Extra Class question of the day: Transmission line characteristics

The physical length of a coaxial cable transmission line shorter than its electrical length because electrical signals move more slowly in a coaxial cable than in air. (E9F03) The term we use to quantify the difference in how fast a wave travels in air versus how fast it travels in a feedline is velocity factor.

The velocity factor of a transmission line is the velocity of the wave in the transmission line divided by the velocity of light in a vacuum. (E9F01) Put another way, velocity factor is the term for the ratio of the actual speed at which a signal travels through a transmission line to the speed of light in a vacuum. (E9F08) The dielectric materials used in the line determines the velocity factor of a transmission line. (E9F02)

The typical velocity factor for a coaxial cable with solid polyethylene dielectric is 0.66. (E9F04) That makes the approximate physical length of a solid polyethylene dielectric coaxial transmission line that is electrically one-quarter wavelength long at 14.1 MHz about 3.5 meters. (E9F05)The approximate physical length of a solid polyethylene dielectric coaxial transmission line that is electrically one-quarter wavelength long at 7.2 MHz is 6.9 meters. (E9F09)

The velocity factor of air-insulated, parallel conductor transmission lines is a lot closer to 1 than the velocity factor for coaxial cable. The approximate physical length of an air-insulated, parallel conductor transmission line that is electrically one-half wavelength long at 14.10 MHz is 10 meters. (E9F06)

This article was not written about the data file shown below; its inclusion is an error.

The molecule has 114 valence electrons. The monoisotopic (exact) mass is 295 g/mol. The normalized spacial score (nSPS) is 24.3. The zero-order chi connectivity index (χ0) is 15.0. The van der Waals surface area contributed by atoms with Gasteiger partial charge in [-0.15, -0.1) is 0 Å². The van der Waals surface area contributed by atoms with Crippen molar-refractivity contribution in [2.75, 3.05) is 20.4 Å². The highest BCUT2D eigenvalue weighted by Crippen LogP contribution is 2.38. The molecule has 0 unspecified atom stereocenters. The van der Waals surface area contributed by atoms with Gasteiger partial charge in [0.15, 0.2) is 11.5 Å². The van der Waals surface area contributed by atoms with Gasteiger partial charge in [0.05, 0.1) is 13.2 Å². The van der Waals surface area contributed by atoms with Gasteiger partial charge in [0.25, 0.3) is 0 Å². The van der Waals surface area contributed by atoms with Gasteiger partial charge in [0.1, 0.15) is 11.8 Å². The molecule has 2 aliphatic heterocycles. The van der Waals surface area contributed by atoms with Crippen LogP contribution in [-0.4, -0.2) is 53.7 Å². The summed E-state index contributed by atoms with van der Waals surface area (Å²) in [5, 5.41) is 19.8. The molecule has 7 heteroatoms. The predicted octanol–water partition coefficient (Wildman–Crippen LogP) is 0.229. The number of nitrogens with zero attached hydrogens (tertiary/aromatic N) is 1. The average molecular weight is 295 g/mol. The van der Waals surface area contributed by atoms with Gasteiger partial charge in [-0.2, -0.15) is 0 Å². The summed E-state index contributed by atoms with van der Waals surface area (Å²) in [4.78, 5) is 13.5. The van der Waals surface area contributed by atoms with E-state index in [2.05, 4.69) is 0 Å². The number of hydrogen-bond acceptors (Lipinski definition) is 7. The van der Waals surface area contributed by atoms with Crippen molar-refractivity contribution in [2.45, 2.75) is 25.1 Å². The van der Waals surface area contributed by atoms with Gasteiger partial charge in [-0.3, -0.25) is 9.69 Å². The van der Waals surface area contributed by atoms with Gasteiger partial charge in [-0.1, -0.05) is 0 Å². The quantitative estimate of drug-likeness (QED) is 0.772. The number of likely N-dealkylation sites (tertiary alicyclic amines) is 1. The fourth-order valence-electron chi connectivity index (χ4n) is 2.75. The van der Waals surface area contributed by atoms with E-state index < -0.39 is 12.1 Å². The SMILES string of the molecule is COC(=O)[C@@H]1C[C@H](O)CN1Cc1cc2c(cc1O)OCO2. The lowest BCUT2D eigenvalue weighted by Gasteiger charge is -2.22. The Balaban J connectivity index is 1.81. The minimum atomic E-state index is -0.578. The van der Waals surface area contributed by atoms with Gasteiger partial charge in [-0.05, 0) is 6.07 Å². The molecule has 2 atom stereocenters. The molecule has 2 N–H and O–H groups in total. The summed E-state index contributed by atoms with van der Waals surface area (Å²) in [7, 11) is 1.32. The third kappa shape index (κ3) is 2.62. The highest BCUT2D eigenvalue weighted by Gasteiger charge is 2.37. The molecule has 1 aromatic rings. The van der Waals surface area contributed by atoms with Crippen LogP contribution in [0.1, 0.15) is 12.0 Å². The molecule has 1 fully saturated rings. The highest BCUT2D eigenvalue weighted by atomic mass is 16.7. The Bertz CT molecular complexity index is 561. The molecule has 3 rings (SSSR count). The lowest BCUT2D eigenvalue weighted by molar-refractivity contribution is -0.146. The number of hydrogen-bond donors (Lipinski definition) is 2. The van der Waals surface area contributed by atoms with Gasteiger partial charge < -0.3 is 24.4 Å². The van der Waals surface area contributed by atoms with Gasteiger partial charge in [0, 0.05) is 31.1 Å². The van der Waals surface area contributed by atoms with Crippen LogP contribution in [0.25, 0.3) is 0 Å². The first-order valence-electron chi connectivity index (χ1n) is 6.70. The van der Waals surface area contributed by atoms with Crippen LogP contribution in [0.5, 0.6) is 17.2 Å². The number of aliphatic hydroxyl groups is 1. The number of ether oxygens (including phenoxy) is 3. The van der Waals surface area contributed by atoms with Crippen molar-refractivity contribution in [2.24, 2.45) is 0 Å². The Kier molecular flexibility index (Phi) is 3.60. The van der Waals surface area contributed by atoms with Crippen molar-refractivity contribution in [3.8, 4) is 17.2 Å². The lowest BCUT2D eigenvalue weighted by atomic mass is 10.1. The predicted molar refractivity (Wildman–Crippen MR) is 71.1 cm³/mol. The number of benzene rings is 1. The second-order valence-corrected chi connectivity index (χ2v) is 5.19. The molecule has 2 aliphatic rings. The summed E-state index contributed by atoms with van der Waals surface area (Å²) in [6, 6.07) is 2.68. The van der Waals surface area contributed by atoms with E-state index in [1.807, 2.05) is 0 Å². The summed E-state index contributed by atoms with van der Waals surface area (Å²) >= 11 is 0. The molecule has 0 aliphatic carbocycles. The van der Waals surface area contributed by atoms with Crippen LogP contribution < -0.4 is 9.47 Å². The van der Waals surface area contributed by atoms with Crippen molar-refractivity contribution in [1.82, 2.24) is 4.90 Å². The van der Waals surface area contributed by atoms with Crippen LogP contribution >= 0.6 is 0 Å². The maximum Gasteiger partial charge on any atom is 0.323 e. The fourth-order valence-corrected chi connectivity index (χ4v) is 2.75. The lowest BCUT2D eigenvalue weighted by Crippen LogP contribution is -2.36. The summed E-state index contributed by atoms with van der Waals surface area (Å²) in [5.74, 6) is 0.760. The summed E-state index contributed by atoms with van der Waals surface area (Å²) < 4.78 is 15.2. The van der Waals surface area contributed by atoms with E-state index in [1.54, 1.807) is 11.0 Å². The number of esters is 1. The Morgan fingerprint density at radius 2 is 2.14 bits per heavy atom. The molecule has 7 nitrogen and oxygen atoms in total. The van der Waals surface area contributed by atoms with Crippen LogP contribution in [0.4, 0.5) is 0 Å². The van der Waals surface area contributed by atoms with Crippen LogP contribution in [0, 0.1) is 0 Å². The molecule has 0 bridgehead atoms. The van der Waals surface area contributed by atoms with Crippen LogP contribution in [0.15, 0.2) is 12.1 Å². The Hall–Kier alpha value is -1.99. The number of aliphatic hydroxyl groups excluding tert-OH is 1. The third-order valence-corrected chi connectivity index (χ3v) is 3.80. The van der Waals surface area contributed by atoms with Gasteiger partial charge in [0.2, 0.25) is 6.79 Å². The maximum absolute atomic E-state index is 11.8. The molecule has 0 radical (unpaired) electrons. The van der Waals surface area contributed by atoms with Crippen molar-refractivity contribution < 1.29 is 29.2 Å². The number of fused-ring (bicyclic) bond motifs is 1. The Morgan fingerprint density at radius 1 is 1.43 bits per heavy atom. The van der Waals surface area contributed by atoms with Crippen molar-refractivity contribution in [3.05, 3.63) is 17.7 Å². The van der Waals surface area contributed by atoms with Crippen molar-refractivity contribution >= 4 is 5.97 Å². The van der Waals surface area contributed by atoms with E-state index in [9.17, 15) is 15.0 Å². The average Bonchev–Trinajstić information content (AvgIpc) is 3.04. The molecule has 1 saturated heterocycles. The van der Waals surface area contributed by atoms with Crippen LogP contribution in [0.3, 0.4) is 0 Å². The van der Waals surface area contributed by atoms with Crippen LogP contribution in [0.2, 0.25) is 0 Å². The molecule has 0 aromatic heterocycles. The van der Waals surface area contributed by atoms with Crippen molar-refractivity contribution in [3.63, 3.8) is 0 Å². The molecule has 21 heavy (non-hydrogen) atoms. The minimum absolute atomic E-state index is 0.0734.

While having a higher velocity factor is not really such a big advantage, open-wire or ladder line feedlines do have other advantages. For example, ladder line has lower loss than small-diameter coaxial cable such as RG-58 at 50 MHz. (E9F07)

Sometimes we use various lengths of coax to match an antenna system or to filter out frequencies. A 1/8-wavelength transmission line presents an inductive reactance to a generator when the line is shorted at the far end. (E9F10) A 1/8-wavelength transmission line presents a capacitive reactance to a generator when the line is open at the far end.

A 1/4-wavelength transmission line presents a very low impedance to a generator when the line is open at the far end. (E9F12) A 1/4-wavelength transmission line presents a very high impedance to a generator when the line is shorted at the far end. (E9F13)

A 1/2-wavelength transmission line presents a very low impedance to a generator when the line is shorted at the far end. (E9F14) A 1/2-wavelength transmission line presents a very high impedance to a generator when the line is open at the far end. (E9F15)